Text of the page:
Despite playing low-key venues rather than stadia, Coldplay’s recent international tour mixed live and pre-recorded content in a show that worked in the more intimate settings but also produced a visually stunning finale at the Royal Albert Hall. Supporting the release of Ghost Stories, the band called in Video Director Ben Miles from Mixed Emotions for visuals.

Ghost StoriesTaking care of cameras and content for the main video screen, he used Roland’s V-1600HD multi-format live video switcher, chosen for ‘its versatility, compact design, high channel count and the ability to accept a variety of video input formats.’

‘XL Video suggested the V-1600HD to me while I was on the road with Elbow,’ he explains. ‘I liked the sound of the functionality so I did some reading on the specs and XL sent one out to me on tour so I could test it out. I was keen to check the latency between input and output and how fast you could cut between feeds as well as the usability of the menus. All of these functions performed really well and the size of the console was excellent for the type of tour we were doing where I needed to compress the amount of kit being flown around and also real estate onstage. We played some tiny theatres and shoe horned tons of equipment in so it was essential my control setup was small but still had all the required functionality.’

The V-1600HD was used as a hub to take in all the camera feeds and a feedback from a Catalyst content server. Four broadcast quality, manned cameras were supplied locally at each show and plugged in on BNC via their PPU at either 1080i or 720p, at either 50Hz or 60Hz. Three Bradley Robocams toured with the V-1600HD, which were connected on BNC at 720p as well as two Gnat Minicams on BNC at 720p. The Catalyst content server was plugged into the DVI input on the V-1600HD.

One of the Minicams was connected via DVI from a scaler so that the content could be resized and the scaler properties used. The V-1600HD was also used to output tallies to the four manned cameras with no need for extra converters. On some of the shows the V-1600HD was used to generate the Ref Sync while on others an external reference was used to sync up. The output was mostly at 720p in order to feed the Catalyst to mix with content, which was then fed to the LED screen in front of which was a rear projection screen. The loop outs of the eight HD BNCs were used to feed a multi viewer giving pips of the camera and then the V-1600HD screen as preview and TX monitor.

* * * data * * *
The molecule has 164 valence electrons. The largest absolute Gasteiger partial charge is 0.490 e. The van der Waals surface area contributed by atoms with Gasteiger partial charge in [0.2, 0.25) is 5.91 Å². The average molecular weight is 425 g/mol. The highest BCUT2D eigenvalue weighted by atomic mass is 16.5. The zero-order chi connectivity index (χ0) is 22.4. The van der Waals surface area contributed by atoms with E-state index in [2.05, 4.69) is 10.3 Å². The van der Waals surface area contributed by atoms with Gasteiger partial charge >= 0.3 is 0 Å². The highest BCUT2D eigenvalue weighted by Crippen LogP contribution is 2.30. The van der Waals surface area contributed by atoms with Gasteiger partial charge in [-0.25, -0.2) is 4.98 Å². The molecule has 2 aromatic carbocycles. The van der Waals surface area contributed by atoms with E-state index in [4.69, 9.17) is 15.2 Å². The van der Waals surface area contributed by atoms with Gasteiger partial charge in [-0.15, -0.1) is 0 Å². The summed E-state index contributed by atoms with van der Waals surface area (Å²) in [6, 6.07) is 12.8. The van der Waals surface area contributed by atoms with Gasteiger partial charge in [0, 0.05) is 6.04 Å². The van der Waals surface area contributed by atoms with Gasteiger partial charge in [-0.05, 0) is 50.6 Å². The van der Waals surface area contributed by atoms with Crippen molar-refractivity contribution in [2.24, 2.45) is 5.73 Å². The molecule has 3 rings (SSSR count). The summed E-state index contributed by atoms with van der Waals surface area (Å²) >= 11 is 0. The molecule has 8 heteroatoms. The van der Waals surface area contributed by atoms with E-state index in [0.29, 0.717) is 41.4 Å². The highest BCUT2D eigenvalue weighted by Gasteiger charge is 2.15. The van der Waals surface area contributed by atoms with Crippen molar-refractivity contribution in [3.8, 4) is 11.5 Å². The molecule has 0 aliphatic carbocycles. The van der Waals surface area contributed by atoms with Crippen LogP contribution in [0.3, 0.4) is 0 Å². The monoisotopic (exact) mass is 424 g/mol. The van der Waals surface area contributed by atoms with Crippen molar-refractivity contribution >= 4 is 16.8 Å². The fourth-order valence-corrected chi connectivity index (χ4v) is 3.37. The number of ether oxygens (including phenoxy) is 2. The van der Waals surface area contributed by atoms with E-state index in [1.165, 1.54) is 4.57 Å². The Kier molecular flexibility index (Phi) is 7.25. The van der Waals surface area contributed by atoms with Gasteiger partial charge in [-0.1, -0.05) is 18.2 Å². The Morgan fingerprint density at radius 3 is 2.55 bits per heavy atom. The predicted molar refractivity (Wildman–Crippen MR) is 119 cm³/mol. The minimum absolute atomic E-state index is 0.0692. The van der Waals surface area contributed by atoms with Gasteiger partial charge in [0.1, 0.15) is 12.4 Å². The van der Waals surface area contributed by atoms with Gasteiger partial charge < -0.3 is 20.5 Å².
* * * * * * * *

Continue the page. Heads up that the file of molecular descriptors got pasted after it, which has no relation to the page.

On shows such as the Radio 1 Big Weekend, the preview output on the V-1600HD was used to feed the side screen as a second cut so the main TX could be used on the upstage LED wall mixed with content and effects and a clean cut to the IMAGs.

‘The ability to take in different sources at different resolutions and frame rates on different connectors was a massive bonus,’ Miles says. ‘I would have needed quite a few scan converters to perform the same task. Plus knowing that I could take in most broadcast resolutions directly meant a lot less conversations in advance of shows prepping kit as I knew that the V-1600HD could deal with most variations. As we went between the UK, US, Australia and Japan, that just about covers all the different power, frame rate and frequencies out there and the Roland had all the options covered. The built-in preview monitor is really handy to get you up and running quickly to test feeds and make sure the system is running without the need for everything to be up and running.

‘The size of the kit on tour was another consideration. We had to fly the gear in and out of shows with a quick turnaround and having an all-in-one box was a massive space saver. Also the onstage space was very limited and I like to see the screen as well as the band, which means I need to be on or near stage. If I had a bigger desk I doubt this would have been possible. I tended to put the local PPU backstage somewhere and send the feeds to and fro remotely. I was concerned that all this functionality in one small unit was going to get really hot but we didn’t find this at all. The V-1600HD ran smoothly without a hitch at every gig and some of the shows it was really hot in the venue and the kit was up against it.’

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